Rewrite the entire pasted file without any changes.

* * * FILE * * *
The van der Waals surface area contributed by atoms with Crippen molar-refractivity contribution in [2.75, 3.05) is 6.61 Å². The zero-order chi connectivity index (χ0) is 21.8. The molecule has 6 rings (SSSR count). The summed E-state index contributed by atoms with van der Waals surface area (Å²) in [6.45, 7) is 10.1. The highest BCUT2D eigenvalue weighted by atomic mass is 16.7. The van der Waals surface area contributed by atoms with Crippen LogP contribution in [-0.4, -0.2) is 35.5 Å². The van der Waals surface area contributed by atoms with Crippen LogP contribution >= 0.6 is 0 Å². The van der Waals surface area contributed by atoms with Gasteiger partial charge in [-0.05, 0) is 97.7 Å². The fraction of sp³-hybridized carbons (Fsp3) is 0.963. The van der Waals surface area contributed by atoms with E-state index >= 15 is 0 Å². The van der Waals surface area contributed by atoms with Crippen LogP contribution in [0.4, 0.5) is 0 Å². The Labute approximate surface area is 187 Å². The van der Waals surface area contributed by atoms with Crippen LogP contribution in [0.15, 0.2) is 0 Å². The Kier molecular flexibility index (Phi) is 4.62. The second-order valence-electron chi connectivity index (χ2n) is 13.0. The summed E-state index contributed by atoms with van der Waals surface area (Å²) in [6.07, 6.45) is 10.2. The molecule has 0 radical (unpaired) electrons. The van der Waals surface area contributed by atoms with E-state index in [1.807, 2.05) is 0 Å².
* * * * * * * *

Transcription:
The van der Waals surface area contributed by atoms with Crippen molar-refractivity contribution in [2.75, 3.05) is 6.61 Å². The zero-order chi connectivity index (χ0) is 21.8. The molecule has 6 rings (SSSR count). The summed E-state index contributed by atoms with van der Waals surface area (Å²) in [6.45, 7) is 10.1. The highest BCUT2D eigenvalue weighted by atomic mass is 16.7. The van der Waals surface area contributed by atoms with Crippen LogP contribution in [-0.4, -0.2) is 35.5 Å². The van der Waals surface area contributed by atoms with Crippen LogP contribution >= 0.6 is 0 Å². The van der Waals surface area contributed by atoms with Gasteiger partial charge in [-0.05, 0) is 97.7 Å². The fraction of sp³-hybridized carbons (Fsp3) is 0.963. The van der Waals surface area contributed by atoms with E-state index >= 15 is 0 Å². The van der Waals surface area contributed by atoms with Crippen LogP contribution in [0.4, 0.5) is 0 Å². The Labute approximate surface area is 187 Å². The van der Waals surface area contributed by atoms with Crippen LogP contribution in [0.15, 0.2) is 0 Å². The Kier molecular flexibility index (Phi) is 4.62. The second-order valence-electron chi connectivity index (χ2n) is 13.0. The summed E-state index contributed by atoms with van der Waals surface area (Å²) in [6.07, 6.45) is 10.2. The molecule has 0 radical (unpaired) electrons. The van der Waals surface area contributed by atoms with E-state index in [1.807, 2.05) is 0 Å².